Lyme disease or Borreliosis is the most common tick borne disease in North America. The disease is caused by the spirochete Borrelia burgdorferi sensu lato which is transmitted by the bite of ticks from the genus Ixodes. Whilst in North America the vast majority of infections are caused by B. burgdorferi sensu stricto, in Europe B. afzelii and garinii are the most dominant strains.
Lyme disease is a multisystem disease whose symptoms may be nonspecific and confused with those of juvenile rheumatoid arthritis, lupus erythematosis multiple sclerosis, rheumatic fever, Reiter’s Syndrome, myocarditis and viral meningitis.
Symptoms of early onset: Erythema Migrans (EM) lesion is the most common and develops in 60 – 70% of cases within a days/weeks of a tick bite. It typically radiates slowly in a circular pattern (5-50 cm in dia) around the tick bite and generally clears within a few weeks. The lesion is not a reliable basis for the clinical diagnosis of Lyme disease. As many as 80% of tick bites go unrecognized. Other typical symptoms include: headache, malaise, myalgia, fever, arthralgia, fatigue and lymphadenopathy.
Later stage symptoms: These are divided into 2 groups:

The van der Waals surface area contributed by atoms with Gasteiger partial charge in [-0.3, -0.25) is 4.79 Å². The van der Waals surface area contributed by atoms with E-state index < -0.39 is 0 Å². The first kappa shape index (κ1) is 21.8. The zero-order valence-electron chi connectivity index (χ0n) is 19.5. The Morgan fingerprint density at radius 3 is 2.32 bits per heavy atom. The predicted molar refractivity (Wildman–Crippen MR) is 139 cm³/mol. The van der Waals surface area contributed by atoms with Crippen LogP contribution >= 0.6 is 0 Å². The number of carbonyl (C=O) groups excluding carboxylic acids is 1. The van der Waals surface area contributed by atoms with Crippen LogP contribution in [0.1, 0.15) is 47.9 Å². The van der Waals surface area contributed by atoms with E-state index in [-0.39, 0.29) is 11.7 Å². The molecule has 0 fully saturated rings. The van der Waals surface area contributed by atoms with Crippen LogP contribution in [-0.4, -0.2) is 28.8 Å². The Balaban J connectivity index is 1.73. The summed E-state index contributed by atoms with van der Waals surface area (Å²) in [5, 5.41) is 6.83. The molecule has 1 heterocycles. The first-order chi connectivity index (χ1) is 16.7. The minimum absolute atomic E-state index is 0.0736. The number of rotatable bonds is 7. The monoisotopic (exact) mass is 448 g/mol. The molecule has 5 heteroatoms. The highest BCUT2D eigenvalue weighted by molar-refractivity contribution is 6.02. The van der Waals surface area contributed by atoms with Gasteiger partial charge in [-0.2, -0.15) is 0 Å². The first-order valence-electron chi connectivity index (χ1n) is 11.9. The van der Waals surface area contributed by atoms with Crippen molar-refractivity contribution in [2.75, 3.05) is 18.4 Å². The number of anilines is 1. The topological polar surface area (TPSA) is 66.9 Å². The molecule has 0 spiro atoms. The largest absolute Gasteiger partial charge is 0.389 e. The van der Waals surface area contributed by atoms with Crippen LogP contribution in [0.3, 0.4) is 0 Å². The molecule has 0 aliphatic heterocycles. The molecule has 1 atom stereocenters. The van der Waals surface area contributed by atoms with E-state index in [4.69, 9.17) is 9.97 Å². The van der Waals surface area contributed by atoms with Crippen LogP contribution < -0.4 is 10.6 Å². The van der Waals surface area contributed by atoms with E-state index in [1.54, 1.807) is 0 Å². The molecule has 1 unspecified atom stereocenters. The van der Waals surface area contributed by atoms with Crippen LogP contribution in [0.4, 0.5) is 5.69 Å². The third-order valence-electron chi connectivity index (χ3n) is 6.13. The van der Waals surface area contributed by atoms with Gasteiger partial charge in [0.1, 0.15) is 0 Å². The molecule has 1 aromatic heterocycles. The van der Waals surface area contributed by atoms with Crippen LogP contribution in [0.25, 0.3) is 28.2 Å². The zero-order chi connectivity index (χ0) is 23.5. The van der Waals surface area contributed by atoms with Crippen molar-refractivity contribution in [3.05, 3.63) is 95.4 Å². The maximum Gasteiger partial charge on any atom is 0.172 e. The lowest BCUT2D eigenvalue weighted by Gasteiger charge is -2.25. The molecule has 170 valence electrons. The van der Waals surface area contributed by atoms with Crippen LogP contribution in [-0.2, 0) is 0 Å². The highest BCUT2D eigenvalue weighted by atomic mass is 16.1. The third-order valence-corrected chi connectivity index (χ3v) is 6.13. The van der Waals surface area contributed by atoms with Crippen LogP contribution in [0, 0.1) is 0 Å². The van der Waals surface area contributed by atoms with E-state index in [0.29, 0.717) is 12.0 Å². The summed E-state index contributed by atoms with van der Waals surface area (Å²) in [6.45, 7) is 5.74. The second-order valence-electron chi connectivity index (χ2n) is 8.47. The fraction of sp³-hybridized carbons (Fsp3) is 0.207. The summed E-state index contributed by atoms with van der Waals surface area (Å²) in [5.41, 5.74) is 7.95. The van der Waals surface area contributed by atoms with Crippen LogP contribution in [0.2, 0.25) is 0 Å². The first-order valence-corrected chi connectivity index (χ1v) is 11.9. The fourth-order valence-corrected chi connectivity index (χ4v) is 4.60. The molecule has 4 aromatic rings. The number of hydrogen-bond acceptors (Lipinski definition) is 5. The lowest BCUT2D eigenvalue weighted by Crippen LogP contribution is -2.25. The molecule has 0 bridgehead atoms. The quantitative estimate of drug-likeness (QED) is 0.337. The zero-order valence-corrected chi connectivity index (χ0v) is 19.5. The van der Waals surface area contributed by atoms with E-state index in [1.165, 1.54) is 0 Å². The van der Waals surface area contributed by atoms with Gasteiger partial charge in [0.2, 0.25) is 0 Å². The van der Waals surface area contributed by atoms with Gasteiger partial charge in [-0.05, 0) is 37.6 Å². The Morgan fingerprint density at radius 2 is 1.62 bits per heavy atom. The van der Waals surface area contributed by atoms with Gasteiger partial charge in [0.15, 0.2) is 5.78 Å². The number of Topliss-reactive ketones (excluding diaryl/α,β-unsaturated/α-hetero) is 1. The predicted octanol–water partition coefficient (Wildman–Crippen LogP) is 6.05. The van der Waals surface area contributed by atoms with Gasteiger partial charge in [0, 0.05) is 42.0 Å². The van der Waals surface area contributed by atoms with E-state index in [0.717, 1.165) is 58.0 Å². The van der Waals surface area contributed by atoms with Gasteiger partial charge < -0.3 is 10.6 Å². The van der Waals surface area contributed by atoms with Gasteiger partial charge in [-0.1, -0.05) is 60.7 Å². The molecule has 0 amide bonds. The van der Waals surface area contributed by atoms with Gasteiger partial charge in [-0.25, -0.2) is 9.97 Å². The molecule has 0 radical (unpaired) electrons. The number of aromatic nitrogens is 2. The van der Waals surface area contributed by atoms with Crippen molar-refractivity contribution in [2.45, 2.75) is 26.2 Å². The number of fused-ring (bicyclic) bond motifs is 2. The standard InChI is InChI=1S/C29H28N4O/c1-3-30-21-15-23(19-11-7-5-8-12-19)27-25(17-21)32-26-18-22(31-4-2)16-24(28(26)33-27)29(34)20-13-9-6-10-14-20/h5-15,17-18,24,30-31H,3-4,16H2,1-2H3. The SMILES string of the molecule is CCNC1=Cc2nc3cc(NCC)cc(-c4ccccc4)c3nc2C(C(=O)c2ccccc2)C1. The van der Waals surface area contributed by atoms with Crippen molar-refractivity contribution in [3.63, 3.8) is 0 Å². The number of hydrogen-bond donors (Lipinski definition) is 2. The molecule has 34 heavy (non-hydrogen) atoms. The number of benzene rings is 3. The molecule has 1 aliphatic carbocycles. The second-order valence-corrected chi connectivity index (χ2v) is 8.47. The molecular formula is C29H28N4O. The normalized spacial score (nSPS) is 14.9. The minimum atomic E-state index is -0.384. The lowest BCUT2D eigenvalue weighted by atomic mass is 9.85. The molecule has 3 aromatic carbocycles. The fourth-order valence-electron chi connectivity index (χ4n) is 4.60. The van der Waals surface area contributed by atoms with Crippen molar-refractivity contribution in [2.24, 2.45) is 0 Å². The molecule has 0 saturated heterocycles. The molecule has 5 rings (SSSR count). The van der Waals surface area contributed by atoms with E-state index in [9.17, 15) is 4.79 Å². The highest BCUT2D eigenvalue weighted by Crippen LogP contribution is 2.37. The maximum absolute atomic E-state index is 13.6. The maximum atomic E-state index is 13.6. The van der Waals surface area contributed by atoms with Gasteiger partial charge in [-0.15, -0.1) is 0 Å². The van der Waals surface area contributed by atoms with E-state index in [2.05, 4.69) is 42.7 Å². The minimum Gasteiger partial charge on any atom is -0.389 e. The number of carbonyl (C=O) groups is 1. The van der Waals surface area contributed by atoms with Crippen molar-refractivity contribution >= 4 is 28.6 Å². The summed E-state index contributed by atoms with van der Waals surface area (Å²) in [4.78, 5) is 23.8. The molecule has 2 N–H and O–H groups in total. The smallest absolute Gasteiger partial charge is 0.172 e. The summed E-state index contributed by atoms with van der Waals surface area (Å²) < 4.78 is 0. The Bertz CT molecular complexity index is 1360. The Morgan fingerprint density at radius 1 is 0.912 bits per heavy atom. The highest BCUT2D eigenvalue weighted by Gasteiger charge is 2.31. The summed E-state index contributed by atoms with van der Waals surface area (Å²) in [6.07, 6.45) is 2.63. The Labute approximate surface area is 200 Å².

(1) Neurological, Cardiac and Musculoskeletal Involvement: Symptoms appear weeks/months following initial infection and are usually characterized by dizziness, weakness and irregular heartbeat, meningitis and facial palsy.
(2) Arthritic Symptoms. Generally affects the large joints with pain and swelling. The arthritic attacks may be recurrent.
Isolation of B. burgdorferi by direct culture cannot be relied upon for laboratory diagnosis of B. burgdorferi infection. Serologic methods are most commonly used for presumptive diagnosis of infection. EIA is considered a more sensitive screen while Western Blot is useful for characterizing the specificity of the antibody response to B. burgdorferi (not possible with EIA).
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